Friday, May 16, 2014

Publishing Industry News

This week's publishing news and industry blogs covers 5/3-5/16.

Publishing News

Amazon's up to its elbows in another publisher-retailer scuffle, with Hachette claiming the "out of stock" and long shipping conditions are a result of Amazon deliberately discouraging customers from their titles. The Association of Authors Representatives informs Amazon that holding authors' livelihoods hostage is deplorable--although the AAR doesn't go so far as to claim to know all the details, or to side with Hachette in how things should play out. (This wouldn't be the first time Amazon played sales to force a publisher to give a better deal.) Books-A-Million, meanwhile, stocks up on Hachette titles, promises immediate availability, and offers customer discounts to boost sales.

Authors published by Ellora's Cave may have noticed royalty problems or delays--Ellora's Cave states that the problem comes from a software issue, and the publisher is now manually making royalty payments until the software problems get worked out.

A pre-trial schedule for the proposed lawsuit against vanity publisher Author Solutions is posted.

The Authors' Guild appeals a ruling that granted summary judgment to Google in the Google book-scanning case.

Apple wants to send the decision on the class-action case by the states to the Second Circuit--according to Apple, to spare the courts time and money; according to the states, to further delay the damages trial.

Schoolkids can now borrow e-books through their schools and libraries on the Kindle.

Industry Blogs

QueryTracker's Publishing Pulse for 5/9.

Publishers' Weekly looks at what issues play into the Amazon-Hachette quarrel, what the stakes are, and what the implications might be.

 Agent Janet Reid answers questions and offers advice. Is it okay to ask an agent for a referral in a query if you think they're too busy for you? (Agents are the worst people to ask, and have more confidence.) Can you hire an agent with an up-front fee? (Likely technically yes, but probably not the sort of agent you actually want. Steer clear.) If you're sending a snail-mail query, don't include extras. Janet also explains a contract clause in answer to a rights question--you should probably just read this one yourself. And, uh, read your contracts, even if it's for the second book in a series and things were great for the first book. And don't format your e-mail query like a business letter. The agent doesn't care what your physical address is.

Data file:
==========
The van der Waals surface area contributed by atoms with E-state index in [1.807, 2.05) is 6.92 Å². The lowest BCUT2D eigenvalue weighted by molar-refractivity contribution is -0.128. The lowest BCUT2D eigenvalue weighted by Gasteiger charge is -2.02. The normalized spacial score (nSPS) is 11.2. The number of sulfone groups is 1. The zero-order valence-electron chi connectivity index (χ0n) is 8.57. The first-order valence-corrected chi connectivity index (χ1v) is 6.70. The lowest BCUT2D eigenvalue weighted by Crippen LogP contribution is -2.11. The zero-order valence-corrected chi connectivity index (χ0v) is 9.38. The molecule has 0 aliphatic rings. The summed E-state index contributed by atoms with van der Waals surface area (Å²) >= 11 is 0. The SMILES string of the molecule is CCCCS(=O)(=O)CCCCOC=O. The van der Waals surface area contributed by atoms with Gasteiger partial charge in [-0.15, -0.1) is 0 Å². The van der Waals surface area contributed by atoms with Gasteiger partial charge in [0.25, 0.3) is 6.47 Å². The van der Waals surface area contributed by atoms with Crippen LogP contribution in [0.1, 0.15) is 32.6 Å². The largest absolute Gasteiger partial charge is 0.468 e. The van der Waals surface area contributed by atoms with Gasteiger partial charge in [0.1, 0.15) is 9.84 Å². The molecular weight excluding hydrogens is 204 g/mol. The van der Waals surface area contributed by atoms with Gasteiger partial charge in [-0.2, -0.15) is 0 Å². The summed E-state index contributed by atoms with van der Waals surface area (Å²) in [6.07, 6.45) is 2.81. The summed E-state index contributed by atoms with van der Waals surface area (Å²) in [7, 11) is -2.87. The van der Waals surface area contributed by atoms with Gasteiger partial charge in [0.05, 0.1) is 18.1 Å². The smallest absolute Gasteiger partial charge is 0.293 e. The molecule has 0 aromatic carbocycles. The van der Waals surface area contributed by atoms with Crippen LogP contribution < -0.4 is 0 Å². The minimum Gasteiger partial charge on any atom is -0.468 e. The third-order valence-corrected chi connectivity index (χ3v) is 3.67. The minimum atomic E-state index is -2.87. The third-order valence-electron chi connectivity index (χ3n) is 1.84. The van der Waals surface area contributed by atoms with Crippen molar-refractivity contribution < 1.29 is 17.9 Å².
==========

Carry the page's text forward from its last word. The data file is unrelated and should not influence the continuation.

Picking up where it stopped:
Agent Rachelle Gardner describes the stages of the editorial process.

Acquiring editors in the UK describe what they're looking for.

The New Yorker takes a look at how Harlequin went from being synonymous with romance to being bought by HarperCollins.

On Writer Beware, Victoria Strauss updates us on Robert Fletcher, now required to pay author restitution after a settlement for, er, a lot of stuff. Also, Author Solutions is now expanding Singapore and Africa, so more people may soon find themselves dealing with the infamous vanity publisher.

The Editor's Blog discusses the choice between italics and quotation marks, and which is appropriate when.

Hillary Rettig on the Futuristic, Fantasy, and Paranormal blog guest posts on how to use non-linear writing to write more quickly. Gemma Juliana talks about world-building and how to make your world support your story, and Jessie Donovan adds more things to remember when building your world.

An old link I missed a while back, but Jami Gold talks about how to use macros to edit in MS Word.

Publishing Trendsetter offers an infographic of the "Life cycle of a book in translation."

What publishing news have you encountered in the past two weeks?


  1. Urgh. Not the first time I've seen someone recommend writing out of sequence but it just doesn't work for me.

    1. Honestly? Not really my thing either. But hey, it's perfect for someone!